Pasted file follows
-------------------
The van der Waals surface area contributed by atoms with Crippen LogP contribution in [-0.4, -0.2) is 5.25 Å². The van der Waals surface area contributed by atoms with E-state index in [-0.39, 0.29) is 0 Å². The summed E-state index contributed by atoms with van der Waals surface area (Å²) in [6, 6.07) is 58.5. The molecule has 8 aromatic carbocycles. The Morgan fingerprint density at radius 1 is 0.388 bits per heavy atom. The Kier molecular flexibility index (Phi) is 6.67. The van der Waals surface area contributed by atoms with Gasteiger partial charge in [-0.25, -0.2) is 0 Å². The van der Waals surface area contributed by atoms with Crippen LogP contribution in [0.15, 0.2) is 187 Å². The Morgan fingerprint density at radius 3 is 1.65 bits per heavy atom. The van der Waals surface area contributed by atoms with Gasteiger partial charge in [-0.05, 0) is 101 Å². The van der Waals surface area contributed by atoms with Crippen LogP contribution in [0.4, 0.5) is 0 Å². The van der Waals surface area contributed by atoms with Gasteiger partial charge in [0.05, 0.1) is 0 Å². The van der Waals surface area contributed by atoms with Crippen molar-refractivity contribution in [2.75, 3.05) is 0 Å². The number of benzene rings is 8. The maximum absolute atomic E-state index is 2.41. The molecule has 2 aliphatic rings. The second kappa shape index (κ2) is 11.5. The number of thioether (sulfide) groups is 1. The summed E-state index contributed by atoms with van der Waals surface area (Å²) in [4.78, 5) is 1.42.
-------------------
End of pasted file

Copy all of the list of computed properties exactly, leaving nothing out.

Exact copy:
The van der Waals surface area contributed by atoms with Crippen LogP contribution in [-0.4, -0.2) is 5.25 Å². The van der Waals surface area contributed by atoms with E-state index in [-0.39, 0.29) is 0 Å². The summed E-state index contributed by atoms with van der Waals surface area (Å²) in [6, 6.07) is 58.5. The molecule has 8 aromatic carbocycles. The Morgan fingerprint density at radius 1 is 0.388 bits per heavy atom. The Kier molecular flexibility index (Phi) is 6.67. The van der Waals surface area contributed by atoms with Gasteiger partial charge in [-0.25, -0.2) is 0 Å². The van der Waals surface area contributed by atoms with Crippen LogP contribution in [0.15, 0.2) is 187 Å². The Morgan fingerprint density at radius 3 is 1.65 bits per heavy atom. The van der Waals surface area contributed by atoms with Gasteiger partial charge in [-0.05, 0) is 101 Å². The van der Waals surface area contributed by atoms with Crippen LogP contribution in [0.4, 0.5) is 0 Å². The van der Waals surface area contributed by atoms with Gasteiger partial charge in [0.05, 0.1) is 0 Å². The van der Waals surface area contributed by atoms with Crippen molar-refractivity contribution in [2.75, 3.05) is 0 Å². The number of benzene rings is 8. The maximum absolute atomic E-state index is 2.41. The molecule has 2 aliphatic rings. The second kappa shape index (κ2) is 11.5. The number of thioether (sulfide) groups is 1. The summed E-state index contributed by atoms with van der Waals surface area (Å²) in [4.78, 5) is 1.42.